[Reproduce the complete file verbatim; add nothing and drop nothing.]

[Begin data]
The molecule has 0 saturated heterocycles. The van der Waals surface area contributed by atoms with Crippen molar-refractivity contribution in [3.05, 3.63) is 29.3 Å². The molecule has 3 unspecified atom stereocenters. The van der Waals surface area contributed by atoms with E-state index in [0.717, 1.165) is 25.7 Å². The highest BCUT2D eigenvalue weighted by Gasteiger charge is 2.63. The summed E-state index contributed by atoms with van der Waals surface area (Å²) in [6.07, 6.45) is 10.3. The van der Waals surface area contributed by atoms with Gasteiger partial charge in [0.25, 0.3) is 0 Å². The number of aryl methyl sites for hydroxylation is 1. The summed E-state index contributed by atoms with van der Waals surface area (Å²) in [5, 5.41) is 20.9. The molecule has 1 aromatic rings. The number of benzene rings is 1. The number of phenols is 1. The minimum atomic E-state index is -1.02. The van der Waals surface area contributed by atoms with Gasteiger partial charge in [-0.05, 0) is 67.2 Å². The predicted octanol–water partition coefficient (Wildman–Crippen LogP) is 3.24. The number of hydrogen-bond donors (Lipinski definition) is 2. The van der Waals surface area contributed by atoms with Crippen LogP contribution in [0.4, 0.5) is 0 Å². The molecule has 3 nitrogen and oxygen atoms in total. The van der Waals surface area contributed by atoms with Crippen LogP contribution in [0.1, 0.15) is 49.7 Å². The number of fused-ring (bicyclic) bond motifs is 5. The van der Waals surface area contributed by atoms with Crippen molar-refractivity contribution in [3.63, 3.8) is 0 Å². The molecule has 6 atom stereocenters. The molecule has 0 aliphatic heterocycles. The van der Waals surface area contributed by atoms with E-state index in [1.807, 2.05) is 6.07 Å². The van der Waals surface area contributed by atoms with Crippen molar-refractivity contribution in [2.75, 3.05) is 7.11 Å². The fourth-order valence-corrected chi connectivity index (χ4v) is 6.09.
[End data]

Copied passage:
The molecule has 0 saturated heterocycles. The van der Waals surface area contributed by atoms with Crippen molar-refractivity contribution in [3.05, 3.63) is 29.3 Å². The molecule has 3 unspecified atom stereocenters. The van der Waals surface area contributed by atoms with E-state index in [0.717, 1.165) is 25.7 Å². The highest BCUT2D eigenvalue weighted by Gasteiger charge is 2.63. The summed E-state index contributed by atoms with van der Waals surface area (Å²) in [6.07, 6.45) is 10.3. The van der Waals surface area contributed by atoms with Gasteiger partial charge in [0.25, 0.3) is 0 Å². The number of aryl methyl sites for hydroxylation is 1. The summed E-state index contributed by atoms with van der Waals surface area (Å²) in [5, 5.41) is 20.9. The molecule has 1 aromatic rings. The number of benzene rings is 1. The number of phenols is 1. The minimum atomic E-state index is -1.02. The van der Waals surface area contributed by atoms with Gasteiger partial charge in [-0.05, 0) is 67.2 Å². The predicted octanol–water partition coefficient (Wildman–Crippen LogP) is 3.24. The number of hydrogen-bond donors (Lipinski definition) is 2. The van der Waals surface area contributed by atoms with Crippen LogP contribution in [0.4, 0.5) is 0 Å². The molecule has 3 nitrogen and oxygen atoms in total. The van der Waals surface area contributed by atoms with Crippen LogP contribution in [0.1, 0.15) is 49.7 Å². The number of fused-ring (bicyclic) bond motifs is 5. The van der Waals surface area contributed by atoms with Crippen molar-refractivity contribution in [3.63, 3.8) is 0 Å². The molecule has 6 atom stereocenters. The molecule has 0 aliphatic heterocycles. The van der Waals surface area contributed by atoms with E-state index in [1.807, 2.05) is 6.07 Å². The van der Waals surface area contributed by atoms with Crippen molar-refractivity contribution in [2.75, 3.05) is 7.11 Å². The fourth-order valence-corrected chi connectivity index (χ4v) is 6.09.